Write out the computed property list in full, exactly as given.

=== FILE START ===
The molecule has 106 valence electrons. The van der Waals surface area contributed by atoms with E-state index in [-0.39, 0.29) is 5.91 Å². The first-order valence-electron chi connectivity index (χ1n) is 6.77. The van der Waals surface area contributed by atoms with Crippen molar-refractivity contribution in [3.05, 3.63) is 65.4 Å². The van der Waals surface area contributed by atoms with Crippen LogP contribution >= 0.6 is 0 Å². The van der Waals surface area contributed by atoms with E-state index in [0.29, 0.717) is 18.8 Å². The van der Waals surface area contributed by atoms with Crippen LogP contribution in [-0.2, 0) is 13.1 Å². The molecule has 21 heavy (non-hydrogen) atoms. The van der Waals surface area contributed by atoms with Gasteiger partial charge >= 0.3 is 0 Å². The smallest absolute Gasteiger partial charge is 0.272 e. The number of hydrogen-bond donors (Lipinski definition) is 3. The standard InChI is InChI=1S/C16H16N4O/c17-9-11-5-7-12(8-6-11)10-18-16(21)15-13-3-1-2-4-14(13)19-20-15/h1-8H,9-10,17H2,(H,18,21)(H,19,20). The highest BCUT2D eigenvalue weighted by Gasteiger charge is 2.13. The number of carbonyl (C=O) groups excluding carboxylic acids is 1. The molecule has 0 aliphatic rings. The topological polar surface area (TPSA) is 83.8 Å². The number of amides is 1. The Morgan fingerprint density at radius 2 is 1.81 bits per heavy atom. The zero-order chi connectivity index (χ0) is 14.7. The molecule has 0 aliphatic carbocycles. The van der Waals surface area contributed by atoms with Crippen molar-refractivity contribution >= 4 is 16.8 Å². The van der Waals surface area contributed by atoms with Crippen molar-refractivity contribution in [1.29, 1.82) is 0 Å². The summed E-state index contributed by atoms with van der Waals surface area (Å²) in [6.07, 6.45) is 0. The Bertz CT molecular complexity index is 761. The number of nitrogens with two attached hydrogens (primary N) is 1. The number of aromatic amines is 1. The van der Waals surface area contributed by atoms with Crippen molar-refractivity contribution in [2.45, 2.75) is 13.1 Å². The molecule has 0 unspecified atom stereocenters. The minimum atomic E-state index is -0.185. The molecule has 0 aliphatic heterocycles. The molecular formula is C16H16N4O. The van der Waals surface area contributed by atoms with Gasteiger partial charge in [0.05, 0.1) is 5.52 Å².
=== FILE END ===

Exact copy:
The molecule has 106 valence electrons. The van der Waals surface area contributed by atoms with E-state index in [-0.39, 0.29) is 5.91 Å². The first-order valence-electron chi connectivity index (χ1n) is 6.77. The van der Waals surface area contributed by atoms with Crippen molar-refractivity contribution in [3.05, 3.63) is 65.4 Å². The van der Waals surface area contributed by atoms with Crippen LogP contribution >= 0.6 is 0 Å². The van der Waals surface area contributed by atoms with E-state index in [0.29, 0.717) is 18.8 Å². The van der Waals surface area contributed by atoms with Crippen LogP contribution in [-0.2, 0) is 13.1 Å². The molecule has 21 heavy (non-hydrogen) atoms. The van der Waals surface area contributed by atoms with Gasteiger partial charge >= 0.3 is 0 Å². The smallest absolute Gasteiger partial charge is 0.272 e. The number of hydrogen-bond donors (Lipinski definition) is 3. The standard InChI is InChI=1S/C16H16N4O/c17-9-11-5-7-12(8-6-11)10-18-16(21)15-13-3-1-2-4-14(13)19-20-15/h1-8H,9-10,17H2,(H,18,21)(H,19,20). The highest BCUT2D eigenvalue weighted by Gasteiger charge is 2.13. The number of carbonyl (C=O) groups excluding carboxylic acids is 1. The molecule has 0 aliphatic rings. The topological polar surface area (TPSA) is 83.8 Å². The number of amides is 1. The Morgan fingerprint density at radius 2 is 1.81 bits per heavy atom. The zero-order chi connectivity index (χ0) is 14.7. The molecule has 0 aliphatic carbocycles. The van der Waals surface area contributed by atoms with Crippen molar-refractivity contribution >= 4 is 16.8 Å². The van der Waals surface area contributed by atoms with Crippen molar-refractivity contribution in [1.29, 1.82) is 0 Å². The summed E-state index contributed by atoms with van der Waals surface area (Å²) in [6.07, 6.45) is 0. The Bertz CT molecular complexity index is 761. The number of nitrogens with two attached hydrogens (primary N) is 1. The number of aromatic amines is 1. The van der Waals surface area contributed by atoms with Crippen molar-refractivity contribution in [2.45, 2.75) is 13.1 Å². The molecule has 0 unspecified atom stereocenters. The minimum atomic E-state index is -0.185. The molecule has 0 aliphatic heterocycles. The molecular formula is C16H16N4O. The van der Waals surface area contributed by atoms with Gasteiger partial charge in [0.05, 0.1) is 5.52 Å².